If you’ve caught fish in Big Sky Country over the past week they have been well earned. Old Man Winter came to town and threw himself one heck of a party complete with snow and sub-freezing temps.
Many of those hearty soles who ventured out in the cold and snow were rewarded with good fishing. The best action was found in the warmer afternoon hours when both dry fly and streamer tactics produced some great fall fishing.
Travel has been a challenge around West Yellowstone this week. Both Hwy 20 and the West Entrance Rd into YNP were closed at times due to snow. Both are now open, though some closures on high passes still exist inside the Park. For up to the minute road info in Yellowstone, check out the following link to the Park’s Road Status Map.
For this last week of the season, the forecast calls for more wintry weather. A quick storm is set to roll across the area on Saturday bringing a couple of inches of snow. Sun and colder temps will follow for the remainder of the week with highs struggling to break the freezing mark and lows in the single digits.
Speaking of single digits, doesn’t Pasadena sound nice? If you’re in the Pasadena area, be sure to check out our very own Matt Klara’s presentation, “Trout Under the Big Sky” on Nov 1 with Orvis Pasadena.
Check out this Facebook event link for more info and to RSVP for this fun evening.
We’re down to the final week of the season, and there is exciting fishing throughout Big Sky Country. Read on to see our take on this week’s fishing, and check out the links below to stay current on area forecasts and flows. Stay tuned as we report each week on hatches, flows, weather, and more. For the most up to date info stop by the shop, give us a call, or drop us a line.
Yellowstone National Park
It’s been a wild ride fishing in the Park this week. From slippery roads to frozen guides, snow and cold always up the ante. But when the stakes are high, so too are the rewards. Some big fish were found chasing streamers and sipping dries this week.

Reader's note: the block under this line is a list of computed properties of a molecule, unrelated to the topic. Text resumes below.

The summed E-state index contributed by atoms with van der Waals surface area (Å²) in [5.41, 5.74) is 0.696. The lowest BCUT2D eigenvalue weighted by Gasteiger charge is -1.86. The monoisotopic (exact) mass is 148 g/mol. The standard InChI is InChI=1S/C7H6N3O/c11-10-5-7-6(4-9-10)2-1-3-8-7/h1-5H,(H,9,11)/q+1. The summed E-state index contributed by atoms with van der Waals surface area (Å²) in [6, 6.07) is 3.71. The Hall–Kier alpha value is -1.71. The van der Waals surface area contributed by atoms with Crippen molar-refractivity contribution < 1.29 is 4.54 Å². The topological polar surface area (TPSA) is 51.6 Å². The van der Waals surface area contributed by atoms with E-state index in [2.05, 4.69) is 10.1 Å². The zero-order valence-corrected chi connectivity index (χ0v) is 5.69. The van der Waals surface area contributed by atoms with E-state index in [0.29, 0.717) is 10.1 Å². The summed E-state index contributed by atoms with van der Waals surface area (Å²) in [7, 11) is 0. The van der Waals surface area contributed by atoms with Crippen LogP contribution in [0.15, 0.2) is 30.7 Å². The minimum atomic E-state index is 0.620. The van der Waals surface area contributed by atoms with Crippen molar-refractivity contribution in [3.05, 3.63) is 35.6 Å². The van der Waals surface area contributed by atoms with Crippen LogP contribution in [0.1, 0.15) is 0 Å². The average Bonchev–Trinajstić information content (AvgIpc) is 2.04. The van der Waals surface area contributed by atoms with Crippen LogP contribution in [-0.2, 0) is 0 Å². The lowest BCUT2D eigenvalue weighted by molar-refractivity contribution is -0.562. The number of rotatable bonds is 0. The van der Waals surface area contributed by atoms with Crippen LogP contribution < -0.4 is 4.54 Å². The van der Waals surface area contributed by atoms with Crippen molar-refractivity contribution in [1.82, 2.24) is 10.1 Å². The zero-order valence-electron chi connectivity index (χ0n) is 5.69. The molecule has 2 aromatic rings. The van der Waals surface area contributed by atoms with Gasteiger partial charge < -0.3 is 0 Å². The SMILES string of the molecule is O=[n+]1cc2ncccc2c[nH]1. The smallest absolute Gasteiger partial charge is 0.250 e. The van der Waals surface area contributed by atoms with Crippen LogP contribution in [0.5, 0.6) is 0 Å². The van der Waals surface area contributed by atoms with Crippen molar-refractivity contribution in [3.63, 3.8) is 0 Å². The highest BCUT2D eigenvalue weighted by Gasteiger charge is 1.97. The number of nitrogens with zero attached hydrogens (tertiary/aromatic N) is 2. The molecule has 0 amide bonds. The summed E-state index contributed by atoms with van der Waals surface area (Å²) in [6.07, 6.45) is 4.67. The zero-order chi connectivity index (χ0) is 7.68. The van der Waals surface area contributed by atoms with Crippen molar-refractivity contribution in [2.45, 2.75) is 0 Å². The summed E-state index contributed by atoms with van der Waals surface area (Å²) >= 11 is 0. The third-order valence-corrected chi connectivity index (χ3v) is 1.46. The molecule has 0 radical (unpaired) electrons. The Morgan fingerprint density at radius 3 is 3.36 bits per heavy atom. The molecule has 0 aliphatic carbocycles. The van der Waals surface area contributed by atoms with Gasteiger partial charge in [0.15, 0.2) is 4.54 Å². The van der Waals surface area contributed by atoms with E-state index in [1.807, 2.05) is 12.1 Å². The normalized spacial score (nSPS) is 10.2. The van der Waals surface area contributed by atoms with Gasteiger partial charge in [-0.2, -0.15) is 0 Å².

With more winter weather on the way there’s sure to be further high stakes fishing during the final week of the season.
All autumn we’ve talked about the great dry fly fishing on the Firehole during the fall with baetis mayflies. While that remains the case, for this last week of the season don’t forget about the impressive population of resident brown trout that call the Firehole home, and the fact that they too are preparing for spawning season. The Firehole is chock full of aggressive brown trout that love to eat small streamers. The average size of Firehole browns is on the small size (10”-12”), but if there was ever a time to locate that one percenter in the 20” class it’s now.
Madison River(in YNP)
In keeping with this theme, we’ve focused for weeks on the migratory fish from Hebgen Lake that populate the Madison River in YNP every fall, and the thrill of hunting them with streamers. But, it’s important to keep in mind that these transient trout are not solely targeting large prey, or defending their territory.
The Madison River in YNP plays host to the same great fall hatches of baetis mayflies that are found on the Firehole River, and throughout Big Sky Country in the fall. And, it’s not uncommon to find those big migratory lake fish rising to thick hatches of baetis, especially at the very end of the season.
So, make sure that dry fly rod is handy, and keep an eye out for subtle rises in soft water anywhere along the Madison in the park.
Baetis hatches have been good in the walk wade stretch of the Madison, but they have not been widespread or long lived.
Your best window will be from 1:00pm – 4:00pm. Be prepared to cover a lot of water, and painstakingly inspect every slick and soft spot.
Hunting for heads and waiting for a target will be your best chance at dry fly success, but blind fishing a single dry can also bring good fish to the surface.
Don’t forget to bring your A-Game presentations, and try to muster as much stealth as one can with all of those puffy layers stuffed under your waders.
Nymphing will be productive during the afternoon hours when the baetis activity picks up as well.
And, there’s plenty of opportunity to find a good brown with a streamer.
The lower river continues to enjoy both milder conditions and great fall fishing. Temps run 5-10 degrees warmer down in Ashton than they do up in the Calderas. If you’re looking for some thermal refuge, this is the spot for the next week.
No surprise- Fishing on the lower Fork will revolve around streamers and hatches of pseudo and baetis mayflies.